Most young men and women dream of one day getting married. However, new research suggests that saying “I do” may not just lead to emotional satisfaction– it could also help individuals maintain lower blood sugar levels and decrease their risk of developing Type 2 diabetes.
A team of scientists from Luxembourg and Canada analyzed data from 3,335 older adults between the ages of 50 and 89 utilizing the English Longitudinal Study of Ageing (ELSA).
The study participants were followed for 10 years, during which they provided regular blood samples, answered questions about marital status, and discussed the quality of their relationships.
Of this group, about 75% were married or cohabitating. The team found that both husbands and wives experienced lower blood sugar levels, decreasing by an average of 0.21 percent.
“To give context to our results, other studies have suggested that a 0.2% decrease in the population’s average blood sugar level could reduce excess mortality by 25%,” explained Dr. Katherine Ford, a corresponding study author from the University of Luxembourg.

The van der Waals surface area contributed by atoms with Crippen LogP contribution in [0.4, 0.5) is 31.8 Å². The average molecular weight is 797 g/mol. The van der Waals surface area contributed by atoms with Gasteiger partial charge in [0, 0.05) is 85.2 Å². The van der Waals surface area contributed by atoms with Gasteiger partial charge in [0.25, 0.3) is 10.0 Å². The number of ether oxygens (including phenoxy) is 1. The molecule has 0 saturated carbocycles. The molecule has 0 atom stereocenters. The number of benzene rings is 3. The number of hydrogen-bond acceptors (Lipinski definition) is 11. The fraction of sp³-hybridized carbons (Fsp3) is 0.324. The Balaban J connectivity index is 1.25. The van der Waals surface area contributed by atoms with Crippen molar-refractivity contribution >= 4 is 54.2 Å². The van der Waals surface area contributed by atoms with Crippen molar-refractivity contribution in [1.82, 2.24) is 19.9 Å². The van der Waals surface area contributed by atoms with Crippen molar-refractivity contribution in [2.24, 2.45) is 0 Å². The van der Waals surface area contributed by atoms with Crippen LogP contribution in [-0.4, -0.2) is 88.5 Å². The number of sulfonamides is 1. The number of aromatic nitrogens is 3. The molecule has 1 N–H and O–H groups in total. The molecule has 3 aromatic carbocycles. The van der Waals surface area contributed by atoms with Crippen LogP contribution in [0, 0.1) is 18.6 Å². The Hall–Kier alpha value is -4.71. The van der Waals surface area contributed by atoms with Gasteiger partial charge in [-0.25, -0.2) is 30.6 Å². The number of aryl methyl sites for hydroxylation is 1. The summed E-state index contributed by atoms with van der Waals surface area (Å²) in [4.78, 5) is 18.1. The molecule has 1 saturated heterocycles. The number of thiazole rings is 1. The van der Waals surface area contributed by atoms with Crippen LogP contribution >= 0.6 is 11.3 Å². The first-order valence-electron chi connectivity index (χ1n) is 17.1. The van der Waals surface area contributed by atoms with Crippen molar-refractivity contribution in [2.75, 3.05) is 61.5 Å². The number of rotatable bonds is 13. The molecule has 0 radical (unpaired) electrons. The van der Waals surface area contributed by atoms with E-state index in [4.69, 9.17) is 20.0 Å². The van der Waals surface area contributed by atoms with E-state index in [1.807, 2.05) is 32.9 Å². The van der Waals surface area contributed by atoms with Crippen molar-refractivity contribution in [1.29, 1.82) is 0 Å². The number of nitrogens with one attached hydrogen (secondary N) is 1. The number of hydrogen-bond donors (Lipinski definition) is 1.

Perhaps even more interesting, this health benefit was witnessed among married couples regardless of the quality of their relationship. In other words, even if the marriage was happy or dissonant.
“We found that marital status, unlike the level of support or strain within the marriage, seemed to influence average blood sugar levels in this population at risk for Type 2 diabetes,” Dr. Ford said.
“Identifying and addressing obstacles that hinder the formation of romantic partnerships for older adults interested in pursuing these relationships could have subsequent benefits.”
Past studies have mirrored these results, finding that marriage tends to result in health benefits. For instance, spouses are less likely to experience depression and are at a lower risk of developing certain conditions, including high cholesterol or hypertension.